Donald Trump's Tax Returns and the Second Circuit
The Great Library of Alexandria burned down in 48 B.C., and we lost an unimaginable wealth of ancient collected knowledge. Nikola Tesla's research lab in New York City burned down in 1895, which urban legend holds contained the solution to his “dynamic theory of gravity".
I bring this up because of all the great documents lost to history, President Donald Trump's tax returns may currently be first on the list.
The U.S. Second Circuit Court of Appeals has been the battleground for multiple legal challenges to the right to see President Trump's tax returns. While there have been significant recent developments, there is no quick resolution in sight.
The latest out of the Second Circuit involves only two of the currently six recent or ongoing lawsuits over President Trump's returns. But it may involve one of the most likely to be successful.
The Manhattan Attorney General's Subpoena
Manhattan District Attorney Cy Vance is investigating hush-money payments to Stormy Daniels and Karen McDougal. The investigation centers on whether President Trump violated campaign finance laws in paying the two women in exchange for their silence regarding their affairs. The Manhattan DA's office is seeking tax returns in its investigation.
On October 7, the New York District Court for the Southern District of New York quickly and brutally dismissed the President's legal argument that he is immune from criminal investigation while in office and therefore needs not comply with the subpoena. Also acting quickly, President Trump managed to secure a temporary stay of the district court's order from the Second Circuit in under two hours.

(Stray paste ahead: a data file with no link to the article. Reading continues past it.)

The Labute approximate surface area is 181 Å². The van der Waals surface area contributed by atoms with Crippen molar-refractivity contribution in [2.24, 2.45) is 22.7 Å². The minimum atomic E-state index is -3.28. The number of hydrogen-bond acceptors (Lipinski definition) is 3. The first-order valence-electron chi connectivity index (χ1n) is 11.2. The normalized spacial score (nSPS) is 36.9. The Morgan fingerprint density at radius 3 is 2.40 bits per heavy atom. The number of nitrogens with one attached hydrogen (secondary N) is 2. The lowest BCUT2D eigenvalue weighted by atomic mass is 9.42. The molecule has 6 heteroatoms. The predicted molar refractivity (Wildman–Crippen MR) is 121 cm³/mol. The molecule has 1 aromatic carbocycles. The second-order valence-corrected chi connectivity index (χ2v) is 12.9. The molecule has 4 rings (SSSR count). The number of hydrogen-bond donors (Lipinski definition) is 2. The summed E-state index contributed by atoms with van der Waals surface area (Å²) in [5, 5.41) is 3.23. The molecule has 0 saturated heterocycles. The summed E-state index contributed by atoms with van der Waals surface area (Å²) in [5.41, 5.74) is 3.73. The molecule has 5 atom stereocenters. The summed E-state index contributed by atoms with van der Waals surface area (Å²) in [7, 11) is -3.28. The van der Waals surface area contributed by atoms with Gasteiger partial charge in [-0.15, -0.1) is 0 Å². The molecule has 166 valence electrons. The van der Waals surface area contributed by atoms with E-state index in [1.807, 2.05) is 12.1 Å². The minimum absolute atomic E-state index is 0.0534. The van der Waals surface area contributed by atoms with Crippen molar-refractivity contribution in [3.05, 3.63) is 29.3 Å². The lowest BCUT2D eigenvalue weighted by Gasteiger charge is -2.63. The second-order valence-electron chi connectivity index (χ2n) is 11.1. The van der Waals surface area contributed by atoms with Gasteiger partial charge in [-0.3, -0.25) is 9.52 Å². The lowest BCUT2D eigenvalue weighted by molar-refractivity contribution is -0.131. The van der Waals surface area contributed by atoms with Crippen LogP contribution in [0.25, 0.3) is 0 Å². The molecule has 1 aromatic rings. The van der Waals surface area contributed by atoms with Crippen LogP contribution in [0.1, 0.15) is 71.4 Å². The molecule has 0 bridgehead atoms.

Should the Second Circuit similarly find President Trump's argument meritless, the President would likely appeal to the Supreme Court and seek another stay. It is unclear what the Supreme Court would do in that circumstance, although it would be interesting what oddsmakers would give that they grant the stay and wait for election results.
House Committee Subpoenas
In April, the House Permanent Committee on Intelligence and the House Committee on Financial Services issued subpoenas to Deutsche Bank and Capital One to produce Donald Trump's tax returns, as well as the tax returns of some Trump family members. These committees are investigating whether President Trump helped foreign investors launder money through real estate and whether the president is subject to foreign influence through business dealings, respectively.
President Trump sued the banks to block this subpoena. The U.S. District Court denied Trump's motion for a preliminary injunction, which Trump appealed. That appeal is pending in the Second Circuit. After oral arguments, Capital One said it did not have President Trump's returns, while Deutsche Bank said in a sealed document it had some of the tax returns sought in the subpoenas, but none involving the President or the President's businesses.
Subsequently, several media outlets filed a motion to unseal the unredacted letter.
On October 10, the Second Circuit denied the motion to unseal, writing that “[i]n the pending appeal, the basic issue is whether Appellants are entitled to preliminarily enjoin compliance with the subpoenas, and, as to that broad issue, the two names are not necessarily relevant."
Second Circuit: Trump Can't Block Twitter Foes (FindLaw's Second Circuit)
California Trying to Force Trump to Release His Tax Returns (FindLaw's Law and Daily Life)
Treasury Dept. Refuses to Hand Over Trump's Tax Returns (FindLaw's Courtside)
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